Two Japanese crochetiers are adding Turkish techniques to their repertoire, combining the two cultures in their work.
Presenting an exhibition at the Yunus Emre Institute (YEE) in Tokyo, Yoshiko Shimizu and Keiko Serizawa spoke to Anadolu Agency on Monday about their experience with crocheting.
Yoshiko said that as a young girl, she was inspired by her cousin, who had crocheted her a cap, which led her to develop a passion in crocheting and spent two years at a knitting school while she was in her 20s.
She began knitting after studying the Japanese technique and that the design of Turkish fabric she created throughout her crochet work garnered much interest.
Yoshiko revealed that she also taught Turkish crocheting, saying she staged exhibitions in various regions of Japan over the last ten years and provided training in the craft at cultural centers.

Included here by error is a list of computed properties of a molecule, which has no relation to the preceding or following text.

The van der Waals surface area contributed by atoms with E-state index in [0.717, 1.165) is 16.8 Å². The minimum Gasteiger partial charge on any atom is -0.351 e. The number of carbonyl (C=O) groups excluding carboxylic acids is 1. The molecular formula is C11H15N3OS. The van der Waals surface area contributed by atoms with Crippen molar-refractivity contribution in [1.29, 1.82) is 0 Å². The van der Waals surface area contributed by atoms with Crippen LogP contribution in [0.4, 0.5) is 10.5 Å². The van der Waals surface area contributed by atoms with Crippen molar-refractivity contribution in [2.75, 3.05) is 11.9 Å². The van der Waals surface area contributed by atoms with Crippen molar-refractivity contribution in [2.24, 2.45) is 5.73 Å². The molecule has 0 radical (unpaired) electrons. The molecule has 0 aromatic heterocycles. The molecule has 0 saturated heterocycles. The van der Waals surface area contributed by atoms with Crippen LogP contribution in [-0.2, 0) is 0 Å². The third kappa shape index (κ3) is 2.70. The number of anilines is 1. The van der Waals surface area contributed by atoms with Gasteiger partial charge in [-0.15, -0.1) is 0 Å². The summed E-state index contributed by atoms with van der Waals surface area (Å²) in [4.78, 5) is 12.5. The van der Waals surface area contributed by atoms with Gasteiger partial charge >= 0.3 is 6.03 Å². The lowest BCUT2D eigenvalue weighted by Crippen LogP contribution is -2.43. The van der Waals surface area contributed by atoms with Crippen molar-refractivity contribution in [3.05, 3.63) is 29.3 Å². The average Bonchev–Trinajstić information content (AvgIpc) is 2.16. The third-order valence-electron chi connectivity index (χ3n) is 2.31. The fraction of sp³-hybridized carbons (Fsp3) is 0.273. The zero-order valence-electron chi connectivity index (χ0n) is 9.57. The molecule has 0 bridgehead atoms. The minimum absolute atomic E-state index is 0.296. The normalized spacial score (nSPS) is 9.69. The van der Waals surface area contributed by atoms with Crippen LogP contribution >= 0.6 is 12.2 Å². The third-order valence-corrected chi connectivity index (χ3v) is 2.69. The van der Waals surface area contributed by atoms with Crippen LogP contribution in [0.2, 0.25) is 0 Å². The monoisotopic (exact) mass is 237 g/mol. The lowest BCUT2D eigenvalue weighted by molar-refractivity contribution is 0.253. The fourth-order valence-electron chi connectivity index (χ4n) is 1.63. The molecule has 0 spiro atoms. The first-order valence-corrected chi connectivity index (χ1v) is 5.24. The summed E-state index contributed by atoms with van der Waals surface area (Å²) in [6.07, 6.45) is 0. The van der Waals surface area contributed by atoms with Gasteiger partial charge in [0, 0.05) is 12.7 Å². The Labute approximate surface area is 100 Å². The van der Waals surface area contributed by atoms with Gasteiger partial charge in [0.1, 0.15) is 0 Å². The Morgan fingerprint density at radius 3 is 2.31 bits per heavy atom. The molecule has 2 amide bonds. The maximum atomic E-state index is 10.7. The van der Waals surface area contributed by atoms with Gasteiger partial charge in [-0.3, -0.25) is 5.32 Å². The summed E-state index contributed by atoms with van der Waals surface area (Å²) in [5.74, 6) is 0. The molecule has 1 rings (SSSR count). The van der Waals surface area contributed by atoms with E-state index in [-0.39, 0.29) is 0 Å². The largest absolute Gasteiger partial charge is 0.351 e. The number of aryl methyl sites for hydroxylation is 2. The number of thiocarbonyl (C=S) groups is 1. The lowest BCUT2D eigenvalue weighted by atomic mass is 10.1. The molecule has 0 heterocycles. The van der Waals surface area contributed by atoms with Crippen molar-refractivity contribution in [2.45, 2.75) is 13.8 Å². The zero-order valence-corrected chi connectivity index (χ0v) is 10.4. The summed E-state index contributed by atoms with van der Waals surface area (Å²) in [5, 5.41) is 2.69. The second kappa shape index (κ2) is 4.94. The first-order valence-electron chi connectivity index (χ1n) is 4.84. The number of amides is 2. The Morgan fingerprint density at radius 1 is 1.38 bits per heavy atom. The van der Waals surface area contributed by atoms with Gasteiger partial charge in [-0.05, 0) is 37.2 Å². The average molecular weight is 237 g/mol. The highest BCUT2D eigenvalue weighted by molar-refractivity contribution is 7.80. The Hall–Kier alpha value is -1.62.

She added that she had also purchased knitted bath fibers during her trip, referring to them as "Turkish cloths," which had piqued her curiosity in beginning her knitting journey.
"I purchased that cloth in Türkiye. People around me in Japan asked a lot about how it was knitted," Yoshiko recounted.
Keiko Serizawa said she first developed an interest in knitting by copying her grandmother's style, before broadening the variety of her craft with sweaters she crocheted.
She added that after leaving school, she designed clothes for a while before concentrating on her own crocheting.
Serizawa said she hoped to visit Türkiye to deeply understand Turkish crocheting traditions.
"I'd like to go to Türkiye, see many yarns in person, go to Cappadocia or Istanbul, and try Turkish food, if I get a chance," she said.
Turkish, Japanese traditions merged through crocheting
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